No matter how solid a marketing strategy is, complications are sure to come up if a good team and organizational structure aren’t in place to support it. The previous article in our Harvard Business Review series listed four common challenges marketers encounter as they evolve their marketing practices. Here, we’ll discuss the kind of marketing organization and operations that are essential to solving those issues.
Challenge #1: An organizational structure optimized for conventional marketing
Solution: Reorganize teams for digital success
While the marketing manager responsible for a product or brand oversees the consistency of a strategy, it’s essential to build a collaborative system that includes creators, researchers, and other experts who can support the manager with specialized skills.
Think of the teamwork it takes to build a house. While a foreman supervises the whole project, it takes the collaboration of architects, painters, carpenters, plumbers, and other specialists to contribute to the project’s success. Every one of their skills is essential, but at the end of the day, they need to work well together to finish the job well
With so many people and teams involved on any given campaign, it’s important that everyone is clear on the goals from the beginning.
At Google, every product, including Search, YouTube, Android, Chrome, and Google Play, has a marketing manager. These marketing managers are responsible for formulating marketing strategies to achieve specific goals, managing budgets, implementing marketing campaigns, and reporting. Internal teams of experts with specialized skills in fields including creative, digital media, user experiences, and research provide support and help the marketing manager execute campaigns.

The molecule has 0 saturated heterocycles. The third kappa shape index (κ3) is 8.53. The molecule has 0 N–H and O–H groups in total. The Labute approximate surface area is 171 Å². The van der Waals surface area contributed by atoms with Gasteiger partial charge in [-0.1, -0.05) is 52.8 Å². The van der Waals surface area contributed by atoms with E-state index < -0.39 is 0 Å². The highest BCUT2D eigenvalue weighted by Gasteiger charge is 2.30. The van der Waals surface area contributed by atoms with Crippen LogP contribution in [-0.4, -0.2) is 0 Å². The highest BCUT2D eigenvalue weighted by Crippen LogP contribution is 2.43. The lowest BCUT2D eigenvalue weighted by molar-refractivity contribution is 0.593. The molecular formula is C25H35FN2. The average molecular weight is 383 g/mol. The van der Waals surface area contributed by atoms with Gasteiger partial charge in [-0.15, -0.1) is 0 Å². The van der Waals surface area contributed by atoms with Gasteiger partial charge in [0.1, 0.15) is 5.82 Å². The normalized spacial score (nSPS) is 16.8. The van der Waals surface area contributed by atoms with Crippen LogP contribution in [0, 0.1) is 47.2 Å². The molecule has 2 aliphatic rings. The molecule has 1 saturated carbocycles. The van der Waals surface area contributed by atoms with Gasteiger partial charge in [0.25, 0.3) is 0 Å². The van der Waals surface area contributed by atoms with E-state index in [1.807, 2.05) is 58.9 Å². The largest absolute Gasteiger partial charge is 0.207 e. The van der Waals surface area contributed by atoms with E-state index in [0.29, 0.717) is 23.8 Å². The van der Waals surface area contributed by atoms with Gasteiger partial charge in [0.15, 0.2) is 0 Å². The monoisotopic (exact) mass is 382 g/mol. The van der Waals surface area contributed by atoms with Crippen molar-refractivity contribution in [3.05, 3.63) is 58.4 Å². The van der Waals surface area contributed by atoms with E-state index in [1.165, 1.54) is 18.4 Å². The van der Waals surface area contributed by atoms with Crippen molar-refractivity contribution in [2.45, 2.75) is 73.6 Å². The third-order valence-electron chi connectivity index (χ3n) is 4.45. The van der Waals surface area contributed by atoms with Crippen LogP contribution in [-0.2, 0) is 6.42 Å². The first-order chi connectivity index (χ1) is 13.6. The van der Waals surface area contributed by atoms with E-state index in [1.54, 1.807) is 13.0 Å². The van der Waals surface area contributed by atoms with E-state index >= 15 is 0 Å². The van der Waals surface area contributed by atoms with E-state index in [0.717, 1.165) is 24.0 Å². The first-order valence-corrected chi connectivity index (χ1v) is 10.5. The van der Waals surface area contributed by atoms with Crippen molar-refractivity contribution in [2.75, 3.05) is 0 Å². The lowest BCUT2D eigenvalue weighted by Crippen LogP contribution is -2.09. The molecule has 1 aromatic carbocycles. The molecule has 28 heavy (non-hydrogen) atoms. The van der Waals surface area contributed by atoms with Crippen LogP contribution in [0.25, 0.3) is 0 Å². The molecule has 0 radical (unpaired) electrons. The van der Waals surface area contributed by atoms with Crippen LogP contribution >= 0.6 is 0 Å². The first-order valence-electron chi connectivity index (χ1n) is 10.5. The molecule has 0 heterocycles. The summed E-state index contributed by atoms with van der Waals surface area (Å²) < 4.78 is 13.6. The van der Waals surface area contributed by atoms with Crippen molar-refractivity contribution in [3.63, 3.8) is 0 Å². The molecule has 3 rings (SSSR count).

With so many people and teams involved on any given campaign, it’s important that everyone is clear on the goals from the beginning. These goals need to be established across the entire company, and include quantitative quarterly goals along with longer-term visions for the company.
Challenge #2: Insufficient digital-savvy professionals and resources
Solution: Build true partnerships with external suppliers
With the whiplash speed of the digital age, it’s nearly impossible for a single company to efficiently handle every aspect of a campaign. So, partnering with external agencies and experts has become vital.
Google’s suppliers are referred to as its “partners,” not “vendors,” and the partners work alongside Google teams to come up with creative solutions to marketing challenges. Often these external partners bring creative sparks to the entire organization by approaching obstacles with a unique, third-party perspective and generating new ideas and solutions.
Marketers can no longer rely on a tried, true, and tested digital marketing handbook; today’s best practices change nearly every day.
Google’s Quarterly Business Review (QBR) highlights the company’s partnership needs and areas for improvement while also communicating what its partners can expect from Google’s mid- to long-term vision and marketing strategy.
In a traditional customer-supplier relationship, giving honest feedback to the customer can be difficult. But in order for collaboration to work smoothly and effectively, open communication where both groups are free to share goals and offer feedback is essential.
Challenge #3: A complex, restrictive mix of digital media and assets
Solution: Cultivate digital technology experts